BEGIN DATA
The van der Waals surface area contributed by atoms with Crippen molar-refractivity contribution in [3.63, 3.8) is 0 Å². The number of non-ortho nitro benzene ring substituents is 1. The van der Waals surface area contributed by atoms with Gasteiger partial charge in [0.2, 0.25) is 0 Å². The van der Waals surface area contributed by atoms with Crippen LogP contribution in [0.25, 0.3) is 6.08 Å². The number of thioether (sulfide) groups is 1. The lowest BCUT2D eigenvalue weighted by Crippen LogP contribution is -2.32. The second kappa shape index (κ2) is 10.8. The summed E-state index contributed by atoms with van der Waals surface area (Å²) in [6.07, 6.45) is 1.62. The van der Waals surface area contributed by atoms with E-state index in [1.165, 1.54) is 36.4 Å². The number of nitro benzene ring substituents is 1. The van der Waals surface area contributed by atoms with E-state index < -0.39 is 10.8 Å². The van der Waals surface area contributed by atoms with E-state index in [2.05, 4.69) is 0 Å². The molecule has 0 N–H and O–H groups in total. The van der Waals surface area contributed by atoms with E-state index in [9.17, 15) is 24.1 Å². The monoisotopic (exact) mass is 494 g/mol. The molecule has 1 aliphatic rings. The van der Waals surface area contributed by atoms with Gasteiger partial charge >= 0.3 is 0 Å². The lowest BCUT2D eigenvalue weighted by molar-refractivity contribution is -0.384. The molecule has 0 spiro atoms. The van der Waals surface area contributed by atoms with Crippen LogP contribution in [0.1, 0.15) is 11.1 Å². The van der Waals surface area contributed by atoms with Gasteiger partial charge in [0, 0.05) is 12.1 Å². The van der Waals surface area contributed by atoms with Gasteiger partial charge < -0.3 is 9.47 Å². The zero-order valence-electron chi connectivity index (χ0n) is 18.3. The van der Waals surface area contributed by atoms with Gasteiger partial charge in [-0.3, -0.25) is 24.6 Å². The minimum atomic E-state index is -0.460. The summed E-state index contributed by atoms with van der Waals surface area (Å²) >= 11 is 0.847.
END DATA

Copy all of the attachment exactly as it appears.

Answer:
The van der Waals surface area contributed by atoms with Crippen molar-refractivity contribution in [3.63, 3.8) is 0 Å². The number of non-ortho nitro benzene ring substituents is 1. The van der Waals surface area contributed by atoms with Gasteiger partial charge in [0.2, 0.25) is 0 Å². The van der Waals surface area contributed by atoms with Crippen LogP contribution in [0.25, 0.3) is 6.08 Å². The number of thioether (sulfide) groups is 1. The lowest BCUT2D eigenvalue weighted by Crippen LogP contribution is -2.32. The second kappa shape index (κ2) is 10.8. The summed E-state index contributed by atoms with van der Waals surface area (Å²) in [6.07, 6.45) is 1.62. The van der Waals surface area contributed by atoms with E-state index in [1.165, 1.54) is 36.4 Å². The number of nitro benzene ring substituents is 1. The van der Waals surface area contributed by atoms with E-state index < -0.39 is 10.8 Å². The van der Waals surface area contributed by atoms with E-state index in [2.05, 4.69) is 0 Å². The molecule has 0 N–H and O–H groups in total. The van der Waals surface area contributed by atoms with E-state index in [9.17, 15) is 24.1 Å². The monoisotopic (exact) mass is 494 g/mol. The molecule has 1 aliphatic rings. The van der Waals surface area contributed by atoms with Gasteiger partial charge >= 0.3 is 0 Å². The lowest BCUT2D eigenvalue weighted by molar-refractivity contribution is -0.384. The molecule has 0 spiro atoms. The van der Waals surface area contributed by atoms with Crippen LogP contribution in [0.1, 0.15) is 11.1 Å². The van der Waals surface area contributed by atoms with Gasteiger partial charge in [0, 0.05) is 12.1 Å². The van der Waals surface area contributed by atoms with Gasteiger partial charge < -0.3 is 9.47 Å². The zero-order valence-electron chi connectivity index (χ0n) is 18.3. The van der Waals surface area contributed by atoms with Gasteiger partial charge in [-0.3, -0.25) is 24.6 Å². The minimum atomic E-state index is -0.460. The summed E-state index contributed by atoms with van der Waals surface area (Å²) >= 11 is 0.847.